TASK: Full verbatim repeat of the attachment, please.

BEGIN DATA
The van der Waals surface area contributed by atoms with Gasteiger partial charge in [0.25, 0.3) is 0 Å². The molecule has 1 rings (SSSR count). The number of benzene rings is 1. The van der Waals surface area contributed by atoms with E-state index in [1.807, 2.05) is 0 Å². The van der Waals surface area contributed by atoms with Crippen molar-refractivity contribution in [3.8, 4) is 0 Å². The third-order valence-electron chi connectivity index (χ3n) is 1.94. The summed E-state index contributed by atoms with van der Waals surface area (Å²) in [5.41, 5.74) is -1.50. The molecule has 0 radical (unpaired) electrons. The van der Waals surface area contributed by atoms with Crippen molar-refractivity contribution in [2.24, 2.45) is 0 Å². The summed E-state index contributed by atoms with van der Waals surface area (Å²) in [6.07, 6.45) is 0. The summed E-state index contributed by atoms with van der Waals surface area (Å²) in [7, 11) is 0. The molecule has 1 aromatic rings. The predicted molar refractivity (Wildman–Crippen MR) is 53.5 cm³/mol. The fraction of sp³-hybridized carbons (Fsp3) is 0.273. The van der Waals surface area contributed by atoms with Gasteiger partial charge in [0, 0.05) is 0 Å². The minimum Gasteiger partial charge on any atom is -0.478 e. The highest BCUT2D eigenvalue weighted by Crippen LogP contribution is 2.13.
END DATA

The van der Waals surface area contributed by atoms with Gasteiger partial charge in [0.25, 0.3) is 0 Å². The molecule has 1 rings (SSSR count). The number of benzene rings is 1. The van der Waals surface area contributed by atoms with E-state index in [1.807, 2.05) is 0 Å². The van der Waals surface area contributed by atoms with Crippen molar-refractivity contribution in [3.8, 4) is 0 Å². The third-order valence-electron chi connectivity index (χ3n) is 1.94. The summed E-state index contributed by atoms with van der Waals surface area (Å²) in [5.41, 5.74) is -1.50. The molecule has 0 radical (unpaired) electrons. The van der Waals surface area contributed by atoms with Crippen molar-refractivity contribution in [2.24, 2.45) is 0 Å². The summed E-state index contributed by atoms with van der Waals surface area (Å²) in [6.07, 6.45) is 0. The summed E-state index contributed by atoms with van der Waals surface area (Å²) in [7, 11) is 0. The molecule has 1 aromatic rings. The predicted molar refractivity (Wildman–Crippen MR) is 53.5 cm³/mol. The fraction of sp³-hybridized carbons (Fsp3) is 0.273. The van der Waals surface area contributed by atoms with Gasteiger partial charge in [0, 0.05) is 0 Å². The minimum Gasteiger partial charge on any atom is -0.478 e. The highest BCUT2D eigenvalue weighted by Crippen LogP contribution is 2.13.